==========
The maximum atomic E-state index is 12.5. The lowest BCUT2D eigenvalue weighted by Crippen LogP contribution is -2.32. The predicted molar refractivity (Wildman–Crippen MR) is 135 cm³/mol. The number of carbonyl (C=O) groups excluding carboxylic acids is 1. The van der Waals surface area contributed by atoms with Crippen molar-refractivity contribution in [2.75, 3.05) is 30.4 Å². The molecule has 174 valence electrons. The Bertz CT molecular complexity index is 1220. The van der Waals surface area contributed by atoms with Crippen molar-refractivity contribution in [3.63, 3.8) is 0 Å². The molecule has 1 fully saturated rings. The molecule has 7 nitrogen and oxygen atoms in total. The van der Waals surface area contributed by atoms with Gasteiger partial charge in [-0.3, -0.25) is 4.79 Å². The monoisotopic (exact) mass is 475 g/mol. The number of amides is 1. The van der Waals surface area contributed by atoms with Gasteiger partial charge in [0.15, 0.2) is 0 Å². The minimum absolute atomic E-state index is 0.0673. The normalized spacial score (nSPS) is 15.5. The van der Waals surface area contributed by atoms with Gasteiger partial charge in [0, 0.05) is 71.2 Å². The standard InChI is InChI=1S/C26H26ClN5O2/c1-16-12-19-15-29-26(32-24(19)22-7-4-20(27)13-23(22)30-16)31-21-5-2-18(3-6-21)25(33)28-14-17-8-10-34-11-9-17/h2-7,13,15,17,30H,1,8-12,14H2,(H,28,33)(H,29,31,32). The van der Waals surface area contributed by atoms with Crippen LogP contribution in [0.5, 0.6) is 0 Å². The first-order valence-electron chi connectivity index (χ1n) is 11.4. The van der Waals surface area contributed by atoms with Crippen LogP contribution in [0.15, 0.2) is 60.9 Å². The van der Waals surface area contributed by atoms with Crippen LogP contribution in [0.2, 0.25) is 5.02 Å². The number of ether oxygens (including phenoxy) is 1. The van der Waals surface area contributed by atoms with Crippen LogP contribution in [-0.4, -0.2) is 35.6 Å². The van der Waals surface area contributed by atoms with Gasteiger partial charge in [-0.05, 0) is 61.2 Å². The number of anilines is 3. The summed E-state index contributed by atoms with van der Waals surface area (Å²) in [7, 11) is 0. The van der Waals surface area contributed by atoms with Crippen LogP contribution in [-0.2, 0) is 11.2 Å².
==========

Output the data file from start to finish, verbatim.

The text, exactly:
The maximum atomic E-state index is 12.5. The lowest BCUT2D eigenvalue weighted by Crippen LogP contribution is -2.32. The predicted molar refractivity (Wildman–Crippen MR) is 135 cm³/mol. The number of carbonyl (C=O) groups excluding carboxylic acids is 1. The van der Waals surface area contributed by atoms with Crippen molar-refractivity contribution in [2.75, 3.05) is 30.4 Å². The molecule has 174 valence electrons. The Bertz CT molecular complexity index is 1220. The van der Waals surface area contributed by atoms with Crippen molar-refractivity contribution in [3.63, 3.8) is 0 Å². The molecule has 1 fully saturated rings. The molecule has 7 nitrogen and oxygen atoms in total. The van der Waals surface area contributed by atoms with Gasteiger partial charge in [-0.3, -0.25) is 4.79 Å². The monoisotopic (exact) mass is 475 g/mol. The number of amides is 1. The van der Waals surface area contributed by atoms with Gasteiger partial charge in [0.15, 0.2) is 0 Å². The minimum absolute atomic E-state index is 0.0673. The normalized spacial score (nSPS) is 15.5. The van der Waals surface area contributed by atoms with Gasteiger partial charge in [0, 0.05) is 71.2 Å². The standard InChI is InChI=1S/C26H26ClN5O2/c1-16-12-19-15-29-26(32-24(19)22-7-4-20(27)13-23(22)30-16)31-21-5-2-18(3-6-21)25(33)28-14-17-8-10-34-11-9-17/h2-7,13,15,17,30H,1,8-12,14H2,(H,28,33)(H,29,31,32). The van der Waals surface area contributed by atoms with Crippen LogP contribution in [0.5, 0.6) is 0 Å². The first-order valence-electron chi connectivity index (χ1n) is 11.4. The van der Waals surface area contributed by atoms with Crippen LogP contribution in [0.15, 0.2) is 60.9 Å². The van der Waals surface area contributed by atoms with Crippen LogP contribution in [0.2, 0.25) is 5.02 Å². The number of ether oxygens (including phenoxy) is 1. The van der Waals surface area contributed by atoms with Crippen LogP contribution in [-0.4, -0.2) is 35.6 Å². The van der Waals surface area contributed by atoms with Gasteiger partial charge in [-0.05, 0) is 61.2 Å². The number of anilines is 3. The summed E-state index contributed by atoms with van der Waals surface area (Å²) in [7, 11) is 0. The van der Waals surface area contributed by atoms with Crippen LogP contribution in [-0.2, 0) is 11.2 Å².